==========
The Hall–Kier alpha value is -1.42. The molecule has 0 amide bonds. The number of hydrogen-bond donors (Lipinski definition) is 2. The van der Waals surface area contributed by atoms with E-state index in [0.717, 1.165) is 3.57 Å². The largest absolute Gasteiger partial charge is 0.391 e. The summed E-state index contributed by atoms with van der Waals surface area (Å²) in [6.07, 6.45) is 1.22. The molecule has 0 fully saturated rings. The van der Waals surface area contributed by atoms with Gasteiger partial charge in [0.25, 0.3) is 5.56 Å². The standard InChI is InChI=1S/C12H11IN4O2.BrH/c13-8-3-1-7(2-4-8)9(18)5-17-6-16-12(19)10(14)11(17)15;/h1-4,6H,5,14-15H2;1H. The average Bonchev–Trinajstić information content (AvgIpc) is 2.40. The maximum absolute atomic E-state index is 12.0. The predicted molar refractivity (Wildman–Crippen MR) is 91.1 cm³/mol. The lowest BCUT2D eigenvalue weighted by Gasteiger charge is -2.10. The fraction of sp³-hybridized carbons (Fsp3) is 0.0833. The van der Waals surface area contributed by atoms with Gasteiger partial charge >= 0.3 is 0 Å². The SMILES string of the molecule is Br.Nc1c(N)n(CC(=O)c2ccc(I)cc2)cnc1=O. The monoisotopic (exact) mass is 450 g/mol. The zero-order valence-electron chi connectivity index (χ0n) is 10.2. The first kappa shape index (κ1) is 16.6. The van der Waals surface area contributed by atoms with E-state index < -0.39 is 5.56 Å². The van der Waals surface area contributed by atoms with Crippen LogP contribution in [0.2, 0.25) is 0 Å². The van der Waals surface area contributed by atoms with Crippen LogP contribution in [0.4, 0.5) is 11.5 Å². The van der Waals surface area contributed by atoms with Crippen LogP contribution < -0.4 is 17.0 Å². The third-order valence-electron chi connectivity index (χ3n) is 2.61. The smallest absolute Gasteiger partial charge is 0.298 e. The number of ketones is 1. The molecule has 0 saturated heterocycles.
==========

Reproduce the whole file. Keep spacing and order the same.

The Hall–Kier alpha value is -1.42. The molecule has 0 amide bonds. The number of hydrogen-bond donors (Lipinski definition) is 2. The van der Waals surface area contributed by atoms with E-state index in [0.717, 1.165) is 3.57 Å². The largest absolute Gasteiger partial charge is 0.391 e. The summed E-state index contributed by atoms with van der Waals surface area (Å²) in [6.07, 6.45) is 1.22. The molecule has 0 fully saturated rings. The van der Waals surface area contributed by atoms with Gasteiger partial charge in [0.25, 0.3) is 5.56 Å². The standard InChI is InChI=1S/C12H11IN4O2.BrH/c13-8-3-1-7(2-4-8)9(18)5-17-6-16-12(19)10(14)11(17)15;/h1-4,6H,5,14-15H2;1H. The average Bonchev–Trinajstić information content (AvgIpc) is 2.40. The maximum absolute atomic E-state index is 12.0. The predicted molar refractivity (Wildman–Crippen MR) is 91.1 cm³/mol. The lowest BCUT2D eigenvalue weighted by Gasteiger charge is -2.10. The fraction of sp³-hybridized carbons (Fsp3) is 0.0833. The van der Waals surface area contributed by atoms with Gasteiger partial charge >= 0.3 is 0 Å². The SMILES string of the molecule is Br.Nc1c(N)n(CC(=O)c2ccc(I)cc2)cnc1=O. The monoisotopic (exact) mass is 450 g/mol. The zero-order valence-electron chi connectivity index (χ0n) is 10.2. The first kappa shape index (κ1) is 16.6. The van der Waals surface area contributed by atoms with E-state index < -0.39 is 5.56 Å². The van der Waals surface area contributed by atoms with Crippen LogP contribution in [0.2, 0.25) is 0 Å². The van der Waals surface area contributed by atoms with Crippen LogP contribution in [0.4, 0.5) is 11.5 Å². The van der Waals surface area contributed by atoms with Crippen LogP contribution < -0.4 is 17.0 Å². The third-order valence-electron chi connectivity index (χ3n) is 2.61. The smallest absolute Gasteiger partial charge is 0.298 e. The number of ketones is 1. The molecule has 0 saturated heterocycles.